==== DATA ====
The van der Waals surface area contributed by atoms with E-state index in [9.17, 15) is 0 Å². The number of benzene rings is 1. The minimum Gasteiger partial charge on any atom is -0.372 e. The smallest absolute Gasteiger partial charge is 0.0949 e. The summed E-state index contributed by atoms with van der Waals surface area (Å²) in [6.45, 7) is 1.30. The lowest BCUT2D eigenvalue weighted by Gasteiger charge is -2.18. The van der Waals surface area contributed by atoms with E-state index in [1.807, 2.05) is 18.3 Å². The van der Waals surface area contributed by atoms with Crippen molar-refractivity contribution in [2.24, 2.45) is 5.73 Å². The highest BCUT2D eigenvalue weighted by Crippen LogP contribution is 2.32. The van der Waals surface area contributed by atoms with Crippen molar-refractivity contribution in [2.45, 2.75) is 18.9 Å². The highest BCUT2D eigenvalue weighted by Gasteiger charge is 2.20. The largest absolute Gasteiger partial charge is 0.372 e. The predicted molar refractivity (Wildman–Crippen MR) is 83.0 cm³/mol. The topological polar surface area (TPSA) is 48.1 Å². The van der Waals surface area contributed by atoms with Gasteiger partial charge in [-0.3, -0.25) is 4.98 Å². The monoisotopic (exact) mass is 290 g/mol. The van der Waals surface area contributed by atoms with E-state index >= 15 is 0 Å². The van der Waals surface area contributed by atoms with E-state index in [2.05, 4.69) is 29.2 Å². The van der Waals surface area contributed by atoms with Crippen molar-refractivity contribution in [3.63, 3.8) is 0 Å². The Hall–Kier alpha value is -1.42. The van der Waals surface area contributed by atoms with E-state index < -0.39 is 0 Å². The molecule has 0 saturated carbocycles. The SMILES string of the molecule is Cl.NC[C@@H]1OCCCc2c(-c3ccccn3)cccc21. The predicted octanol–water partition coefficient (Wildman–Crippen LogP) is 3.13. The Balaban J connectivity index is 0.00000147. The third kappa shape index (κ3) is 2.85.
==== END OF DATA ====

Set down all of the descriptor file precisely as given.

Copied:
The van der Waals surface area contributed by atoms with E-state index in [9.17, 15) is 0 Å². The number of benzene rings is 1. The minimum Gasteiger partial charge on any atom is -0.372 e. The smallest absolute Gasteiger partial charge is 0.0949 e. The summed E-state index contributed by atoms with van der Waals surface area (Å²) in [6.45, 7) is 1.30. The lowest BCUT2D eigenvalue weighted by Gasteiger charge is -2.18. The van der Waals surface area contributed by atoms with E-state index in [1.807, 2.05) is 18.3 Å². The van der Waals surface area contributed by atoms with Crippen molar-refractivity contribution in [2.24, 2.45) is 5.73 Å². The highest BCUT2D eigenvalue weighted by Crippen LogP contribution is 2.32. The van der Waals surface area contributed by atoms with Crippen molar-refractivity contribution in [2.45, 2.75) is 18.9 Å². The highest BCUT2D eigenvalue weighted by Gasteiger charge is 2.20. The largest absolute Gasteiger partial charge is 0.372 e. The predicted molar refractivity (Wildman–Crippen MR) is 83.0 cm³/mol. The topological polar surface area (TPSA) is 48.1 Å². The van der Waals surface area contributed by atoms with Gasteiger partial charge in [-0.3, -0.25) is 4.98 Å². The monoisotopic (exact) mass is 290 g/mol. The van der Waals surface area contributed by atoms with E-state index >= 15 is 0 Å². The van der Waals surface area contributed by atoms with E-state index in [2.05, 4.69) is 29.2 Å². The van der Waals surface area contributed by atoms with Crippen molar-refractivity contribution in [3.63, 3.8) is 0 Å². The Hall–Kier alpha value is -1.42. The van der Waals surface area contributed by atoms with E-state index < -0.39 is 0 Å². The molecule has 0 saturated carbocycles. The SMILES string of the molecule is Cl.NC[C@@H]1OCCCc2c(-c3ccccn3)cccc21. The predicted octanol–water partition coefficient (Wildman–Crippen LogP) is 3.13. The Balaban J connectivity index is 0.00000147. The third kappa shape index (κ3) is 2.85.